Bacteria Study Sheds Light on Cell Communication

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Scientists have known for years that bacterial cells use molecules on their surfaces called receptors to help them sense and respond to their environment. Somehow, bacteria are able to sense vanishingly small amounts of an environmental signal--like a nutrient--and then amplify the signal significantly to prompt a quick reaction, such as moving toward food or away from danger. Until recently, scientists were mystified as to how this signal amplification takes place.

Dr. Laura L. Kiessling of the University of Wisconsin, Madison, has uncovered a system that bacterial cells use to sense, analyze, and deliver signals to the cell interior. She chemically manufactured multi-pronged molecules that would attach not to one, but to an entire group of cell-surface receptors called chemoreceptors. These synthetic molecules allowed Dr. Kiessling to control and study cell responses such as bacterial cell motion. She found that bacterial chemoreceptors that sense food and other chemicals in a cell's environment team up in groups to amplify a signal and orchestrate an appropriate response. Chemoreceptors do this, she discovered, by snuggling together on the cell surface into a lattice-type structure that acts sort of like a molecular "nose."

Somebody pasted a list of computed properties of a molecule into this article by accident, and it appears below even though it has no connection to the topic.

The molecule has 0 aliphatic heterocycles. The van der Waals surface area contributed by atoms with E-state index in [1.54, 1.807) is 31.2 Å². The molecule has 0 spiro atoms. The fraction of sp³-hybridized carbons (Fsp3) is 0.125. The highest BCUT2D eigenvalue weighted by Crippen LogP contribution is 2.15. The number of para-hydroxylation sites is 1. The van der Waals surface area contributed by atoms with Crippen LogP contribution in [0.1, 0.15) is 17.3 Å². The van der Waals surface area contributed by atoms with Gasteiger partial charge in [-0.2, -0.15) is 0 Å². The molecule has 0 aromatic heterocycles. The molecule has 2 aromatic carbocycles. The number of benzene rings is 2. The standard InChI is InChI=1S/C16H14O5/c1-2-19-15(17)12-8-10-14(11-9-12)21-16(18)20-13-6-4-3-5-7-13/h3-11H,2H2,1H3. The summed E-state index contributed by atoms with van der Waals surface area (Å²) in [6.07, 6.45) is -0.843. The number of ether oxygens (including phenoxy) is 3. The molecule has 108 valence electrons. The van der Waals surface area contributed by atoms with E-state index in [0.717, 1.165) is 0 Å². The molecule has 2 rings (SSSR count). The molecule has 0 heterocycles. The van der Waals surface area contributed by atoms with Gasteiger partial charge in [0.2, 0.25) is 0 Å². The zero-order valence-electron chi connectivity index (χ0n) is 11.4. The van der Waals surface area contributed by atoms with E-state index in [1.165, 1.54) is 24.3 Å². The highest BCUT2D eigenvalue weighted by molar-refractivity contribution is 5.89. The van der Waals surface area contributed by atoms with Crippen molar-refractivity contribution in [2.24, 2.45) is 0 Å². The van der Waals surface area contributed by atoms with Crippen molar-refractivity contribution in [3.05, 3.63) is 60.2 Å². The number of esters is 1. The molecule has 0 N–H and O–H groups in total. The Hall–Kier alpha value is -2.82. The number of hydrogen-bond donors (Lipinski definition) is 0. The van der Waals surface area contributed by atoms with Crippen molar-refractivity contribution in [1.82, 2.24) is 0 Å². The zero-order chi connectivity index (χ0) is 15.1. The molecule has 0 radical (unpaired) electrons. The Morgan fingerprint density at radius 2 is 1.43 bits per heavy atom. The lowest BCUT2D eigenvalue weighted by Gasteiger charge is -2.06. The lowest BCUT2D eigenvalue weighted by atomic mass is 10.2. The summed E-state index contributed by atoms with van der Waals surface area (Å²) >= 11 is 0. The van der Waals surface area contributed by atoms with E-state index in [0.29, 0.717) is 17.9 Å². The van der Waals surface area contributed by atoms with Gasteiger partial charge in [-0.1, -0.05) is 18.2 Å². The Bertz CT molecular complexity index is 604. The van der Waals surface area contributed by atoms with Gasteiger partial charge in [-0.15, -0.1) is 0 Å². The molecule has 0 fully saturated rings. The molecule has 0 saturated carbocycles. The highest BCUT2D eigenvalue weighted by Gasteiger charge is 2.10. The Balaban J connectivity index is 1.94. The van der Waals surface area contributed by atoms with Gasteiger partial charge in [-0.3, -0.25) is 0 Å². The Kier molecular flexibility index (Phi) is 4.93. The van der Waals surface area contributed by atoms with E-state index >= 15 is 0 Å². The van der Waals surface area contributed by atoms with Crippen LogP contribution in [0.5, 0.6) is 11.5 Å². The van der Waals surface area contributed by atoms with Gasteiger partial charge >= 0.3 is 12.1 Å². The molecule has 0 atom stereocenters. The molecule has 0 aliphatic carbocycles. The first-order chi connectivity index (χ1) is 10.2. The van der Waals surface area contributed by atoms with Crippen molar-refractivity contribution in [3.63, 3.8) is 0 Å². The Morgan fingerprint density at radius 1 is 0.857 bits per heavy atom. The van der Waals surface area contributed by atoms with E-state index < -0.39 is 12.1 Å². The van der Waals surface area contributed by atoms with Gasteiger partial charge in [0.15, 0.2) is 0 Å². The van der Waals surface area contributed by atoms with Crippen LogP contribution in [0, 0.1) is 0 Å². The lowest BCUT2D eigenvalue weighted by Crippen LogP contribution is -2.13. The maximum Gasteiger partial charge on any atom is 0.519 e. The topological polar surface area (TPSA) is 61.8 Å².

The work may allow researchers to create chemically treated surfaces that repel dangerous microbes on contact. Better knowledge of cell communication among bacteria could also help scientists learn how to dismantle complex “neighborhoods” of communicating bacteria called biofilms, which can coat the surfaces of catheters and other medical devices. Biofilms play a role in a variety of illnesses, including cystic fibrosis and Legionnaire's disease, and infections caused by these bacterial complexes are notoriously resistant to antibiotics. Researchers suspect that human immune cell receptors work in teams, similar to the behavior of E. coli bacteria demonstrated in this study. Further investigations might be able to confirm these suspicions and advance progress in understanding the human immune system.